• Geriatric Population
    Important points to remember when triaging geriatric patients:
    Altered pain perception common
    Delayed presentation common
    Upper abdominal pain, an ill appearance, abnormal VS= RED FLAG
    Consider etiology of falls
    Consider elder abuse
    Older patients are uniquely prone to delirium
  • Psychiatric Patients
    All patients exhibiting aggressive and/or agitated behavior are considered violent unless proven otherwise
    Never turn your back on these patients
    When speaking to psychiatric patient be simple, direct, clear and concise
    Do not overlook physical injuries or illnesses in psychiatric patients
  • What do you think?
    40 y/o old female c/o epigastric pain, vomiting
    50 y/o male with a ripping sensation in his chest?
    23 y/o with RLQ pain and fever?
    19 y/o post partum, hypotensive & fever?
    2 y/o, vaccines NUTD, drooling & fever?
    4 week old male, vomiting after every meal?
    80 y/o with abdominal pain, vomiting bilious?
    4 m old diff breathing, congestion- winter months?
  • Recommended by the ENA (Emergency Nurses Association) and ACEP (American College of Emergency Physicians)
    ESI 5 level Triage System
  • Introduction
    Level 1- Resuscitation 0 minutes
    Level 2- Emergency 10 min
    Level 3- Urgent 30 minutes
    Level 4- Semi urgent 60 minutes
    Level 5- Non-urgent 120 minutes
  • Level
    1
    Requires Life Saving Intervention?
    Yes
    No
    High Risk Situation
    Or
    Confused/Lethargic/ Disoriented
    Or
    Severe pain/Distress
    Level
    2
    Yes
    How Many Resources are Needed?
    None One Many
    yes
    Level
    3
    Dangerous Vital Signs?
    Level
    4
    Level
    5
    No
  • Emergency Severity Index (ESI)
    • Acuity assessment
    • Airway, breathing, circulation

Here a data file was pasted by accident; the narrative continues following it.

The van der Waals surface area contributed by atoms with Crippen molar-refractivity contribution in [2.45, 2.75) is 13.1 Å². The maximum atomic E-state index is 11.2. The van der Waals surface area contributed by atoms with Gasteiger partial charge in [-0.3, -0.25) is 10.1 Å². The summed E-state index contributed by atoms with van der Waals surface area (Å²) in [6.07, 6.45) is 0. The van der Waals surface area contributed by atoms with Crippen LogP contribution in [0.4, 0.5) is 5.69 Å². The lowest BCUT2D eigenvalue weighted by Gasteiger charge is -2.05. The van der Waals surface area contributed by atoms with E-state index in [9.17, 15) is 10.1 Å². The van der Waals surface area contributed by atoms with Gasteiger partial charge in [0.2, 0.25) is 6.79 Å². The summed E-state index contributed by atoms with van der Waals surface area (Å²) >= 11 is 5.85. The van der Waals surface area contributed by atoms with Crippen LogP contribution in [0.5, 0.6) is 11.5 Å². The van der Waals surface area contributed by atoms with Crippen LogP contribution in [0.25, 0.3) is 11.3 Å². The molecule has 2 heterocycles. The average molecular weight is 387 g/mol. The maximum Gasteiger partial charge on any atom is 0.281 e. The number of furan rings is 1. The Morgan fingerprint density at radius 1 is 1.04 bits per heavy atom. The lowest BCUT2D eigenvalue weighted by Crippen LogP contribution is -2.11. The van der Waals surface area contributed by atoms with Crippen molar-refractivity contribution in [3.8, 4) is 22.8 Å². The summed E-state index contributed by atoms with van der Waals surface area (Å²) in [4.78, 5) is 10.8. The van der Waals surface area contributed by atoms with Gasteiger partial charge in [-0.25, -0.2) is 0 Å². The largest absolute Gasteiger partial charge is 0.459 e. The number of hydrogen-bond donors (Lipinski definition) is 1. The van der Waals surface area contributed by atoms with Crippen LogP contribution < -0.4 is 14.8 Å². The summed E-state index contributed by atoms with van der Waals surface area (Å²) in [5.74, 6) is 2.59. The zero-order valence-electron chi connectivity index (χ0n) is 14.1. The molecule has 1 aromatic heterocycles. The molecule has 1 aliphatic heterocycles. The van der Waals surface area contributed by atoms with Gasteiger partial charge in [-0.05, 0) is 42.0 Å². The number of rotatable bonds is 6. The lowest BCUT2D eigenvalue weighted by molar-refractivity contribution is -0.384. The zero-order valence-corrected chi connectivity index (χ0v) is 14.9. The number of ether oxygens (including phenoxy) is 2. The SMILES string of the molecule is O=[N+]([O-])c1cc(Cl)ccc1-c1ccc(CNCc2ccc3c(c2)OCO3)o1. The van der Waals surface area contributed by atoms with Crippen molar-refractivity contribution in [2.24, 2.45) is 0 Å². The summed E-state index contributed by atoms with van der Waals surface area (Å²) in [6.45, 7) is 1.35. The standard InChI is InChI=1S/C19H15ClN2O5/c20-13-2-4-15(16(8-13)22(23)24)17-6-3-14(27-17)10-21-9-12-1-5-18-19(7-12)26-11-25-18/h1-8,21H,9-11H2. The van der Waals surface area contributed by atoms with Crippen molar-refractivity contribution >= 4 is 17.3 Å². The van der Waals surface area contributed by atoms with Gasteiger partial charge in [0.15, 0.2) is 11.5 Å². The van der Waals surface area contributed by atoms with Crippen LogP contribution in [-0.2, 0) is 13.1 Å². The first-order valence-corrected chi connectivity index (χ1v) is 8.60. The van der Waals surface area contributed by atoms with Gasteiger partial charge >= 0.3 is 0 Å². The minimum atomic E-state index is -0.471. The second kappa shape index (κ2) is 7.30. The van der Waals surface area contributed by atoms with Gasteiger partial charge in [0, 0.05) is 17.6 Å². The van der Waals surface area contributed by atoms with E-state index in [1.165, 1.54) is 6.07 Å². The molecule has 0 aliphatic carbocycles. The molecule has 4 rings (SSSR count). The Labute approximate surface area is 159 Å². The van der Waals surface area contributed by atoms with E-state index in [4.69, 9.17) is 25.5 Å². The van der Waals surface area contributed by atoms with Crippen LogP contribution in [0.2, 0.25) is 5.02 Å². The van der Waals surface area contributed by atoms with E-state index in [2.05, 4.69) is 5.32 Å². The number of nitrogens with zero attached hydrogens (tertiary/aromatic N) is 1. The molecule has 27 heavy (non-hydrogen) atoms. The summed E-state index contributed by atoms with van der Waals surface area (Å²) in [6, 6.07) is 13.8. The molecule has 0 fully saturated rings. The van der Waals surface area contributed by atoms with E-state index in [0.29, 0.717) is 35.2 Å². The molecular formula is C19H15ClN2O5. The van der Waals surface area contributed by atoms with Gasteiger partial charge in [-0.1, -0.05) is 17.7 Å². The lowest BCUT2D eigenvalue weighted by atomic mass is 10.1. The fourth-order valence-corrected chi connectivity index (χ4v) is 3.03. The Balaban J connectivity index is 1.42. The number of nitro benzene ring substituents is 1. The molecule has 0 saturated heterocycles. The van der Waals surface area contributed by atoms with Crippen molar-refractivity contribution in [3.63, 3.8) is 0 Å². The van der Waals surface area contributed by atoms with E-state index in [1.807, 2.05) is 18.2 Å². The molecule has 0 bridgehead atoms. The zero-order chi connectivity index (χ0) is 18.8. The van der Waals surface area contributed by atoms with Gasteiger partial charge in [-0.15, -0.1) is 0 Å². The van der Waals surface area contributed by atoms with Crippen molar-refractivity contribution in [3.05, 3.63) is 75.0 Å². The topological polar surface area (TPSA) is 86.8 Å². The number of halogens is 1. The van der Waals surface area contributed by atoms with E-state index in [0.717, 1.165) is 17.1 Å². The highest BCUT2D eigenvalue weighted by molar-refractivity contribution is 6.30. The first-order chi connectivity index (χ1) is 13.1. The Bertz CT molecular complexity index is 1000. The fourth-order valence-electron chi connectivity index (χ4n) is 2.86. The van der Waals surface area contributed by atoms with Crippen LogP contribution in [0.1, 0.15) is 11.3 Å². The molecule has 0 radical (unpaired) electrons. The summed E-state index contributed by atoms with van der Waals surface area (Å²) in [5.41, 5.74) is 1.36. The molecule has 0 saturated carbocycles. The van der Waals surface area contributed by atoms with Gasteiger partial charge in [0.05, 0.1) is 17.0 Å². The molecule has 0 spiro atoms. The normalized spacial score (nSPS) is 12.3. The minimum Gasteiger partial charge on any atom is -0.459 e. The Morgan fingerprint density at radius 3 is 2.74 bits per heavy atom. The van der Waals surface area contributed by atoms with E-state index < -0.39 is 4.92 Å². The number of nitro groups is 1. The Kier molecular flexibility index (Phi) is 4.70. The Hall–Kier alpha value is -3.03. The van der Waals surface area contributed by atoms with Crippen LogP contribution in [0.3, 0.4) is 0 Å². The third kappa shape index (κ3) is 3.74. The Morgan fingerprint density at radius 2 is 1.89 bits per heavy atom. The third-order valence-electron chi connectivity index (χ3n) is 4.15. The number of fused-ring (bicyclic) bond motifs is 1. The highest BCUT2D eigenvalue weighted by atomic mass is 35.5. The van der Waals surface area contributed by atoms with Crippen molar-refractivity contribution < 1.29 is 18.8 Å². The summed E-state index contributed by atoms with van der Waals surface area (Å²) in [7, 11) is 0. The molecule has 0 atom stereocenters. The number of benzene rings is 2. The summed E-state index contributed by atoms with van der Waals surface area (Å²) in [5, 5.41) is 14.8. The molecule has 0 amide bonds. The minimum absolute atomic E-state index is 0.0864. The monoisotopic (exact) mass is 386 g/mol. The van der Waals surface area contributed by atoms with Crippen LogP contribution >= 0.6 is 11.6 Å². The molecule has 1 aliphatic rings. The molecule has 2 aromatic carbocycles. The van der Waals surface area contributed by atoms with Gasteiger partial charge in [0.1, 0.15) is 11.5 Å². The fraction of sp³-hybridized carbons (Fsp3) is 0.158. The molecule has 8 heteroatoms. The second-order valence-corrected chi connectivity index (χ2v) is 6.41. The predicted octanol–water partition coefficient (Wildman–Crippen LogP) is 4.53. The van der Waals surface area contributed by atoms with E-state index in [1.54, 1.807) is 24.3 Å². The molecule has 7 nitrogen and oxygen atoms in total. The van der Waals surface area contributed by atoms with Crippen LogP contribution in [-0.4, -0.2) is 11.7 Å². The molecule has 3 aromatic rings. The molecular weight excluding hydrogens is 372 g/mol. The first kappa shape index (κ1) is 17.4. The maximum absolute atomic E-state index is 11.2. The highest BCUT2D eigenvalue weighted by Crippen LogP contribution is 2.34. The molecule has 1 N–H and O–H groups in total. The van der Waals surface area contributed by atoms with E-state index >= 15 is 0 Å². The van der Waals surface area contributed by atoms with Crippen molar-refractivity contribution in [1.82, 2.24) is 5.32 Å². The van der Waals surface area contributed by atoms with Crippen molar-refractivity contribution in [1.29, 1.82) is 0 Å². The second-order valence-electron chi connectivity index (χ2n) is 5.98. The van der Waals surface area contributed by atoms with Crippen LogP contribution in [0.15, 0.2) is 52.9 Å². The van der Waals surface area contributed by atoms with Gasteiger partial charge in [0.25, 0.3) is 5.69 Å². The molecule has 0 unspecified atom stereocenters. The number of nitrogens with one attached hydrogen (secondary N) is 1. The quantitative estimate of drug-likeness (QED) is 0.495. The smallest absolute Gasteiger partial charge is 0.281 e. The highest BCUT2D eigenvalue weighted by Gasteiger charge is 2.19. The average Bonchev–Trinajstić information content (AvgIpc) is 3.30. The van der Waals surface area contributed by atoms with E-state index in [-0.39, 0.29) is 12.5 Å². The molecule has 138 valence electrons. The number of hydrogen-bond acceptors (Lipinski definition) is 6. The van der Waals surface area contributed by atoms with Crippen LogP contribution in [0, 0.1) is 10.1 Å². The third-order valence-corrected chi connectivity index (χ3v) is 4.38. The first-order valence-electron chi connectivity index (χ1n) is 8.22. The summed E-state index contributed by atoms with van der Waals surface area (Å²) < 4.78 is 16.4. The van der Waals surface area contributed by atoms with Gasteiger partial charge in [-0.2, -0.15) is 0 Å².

• Potential for life, organ or limb threat
    • How soon the patient needs to be seen
    • Expected resource assessment
    • Number of resources, as estimated by the triage nurse, that a patient is expected to consume in order for a disposition decision to be reached
  • ESI
    • Five explicitly defined categories
    • Mutually exclusive
    • Allows for rapid sorting
    • Differs from a complete assessment
    • Gather sufficient information to assign an ESI level
    • Quick sorting
  • ESI
    • Requirements to maintain the validity and reliability of the instrument
    • Experienced emergency department nurse at triage
    • Education of each RN prior to implementation
  • Patient dying?
    1
    A
    yes
    no
    Can not wait?
    B
    yes
    no
    How many resources?
    none one many
    C
    2
    Vital signs
    D
    5
    4
    consider
    no
    3
  • Yes
    Is this patient dying? A
    1
    No
  • Decision Point A
    Is This patient Dying?
    Does this patient require immediate life-saving intervention?
    • Airway
    • Obstructed or partially obstructed
    • Unable to protect their own airway
    • Breathing
    • Apneic
    • Intubated pre-hospital
    • Severe respiratory distress
    • SpO2 less than 90%
  • Decision Point A
    Does this patient require immediate life-saving intervention?
    • Circulation
    • Pulseless, or concerned about rate, rhythm or quality?
    • Drugs
    • Hemodynamic interventions
    • Immediate IV medications to correct hemodynamic instability
  • Decision Point A
    • Does this patient have an acute mental status change that requires immediate life-saving intervention?
    • Examples:
    • Hypoglycemia needs glucose
    • Heroin overdose needs Narcan
    • Subarachnoid bleed needs airway protection
  • What are life Saving Interventions?
    • Airway and Breathing
    • Intubation
    • -Surgical airway
    • -CPAP, BiPAP
    • -Bag valve mask ventilation
    • Defibrillation
    • External Pacing
    • Chest needle decompression
    • Significant IV fluid resuscitation
    • Blood administration
    • IV medications
    • vasopressors
    • Control of major bleeding
    Resuscitation
    Hemodynamics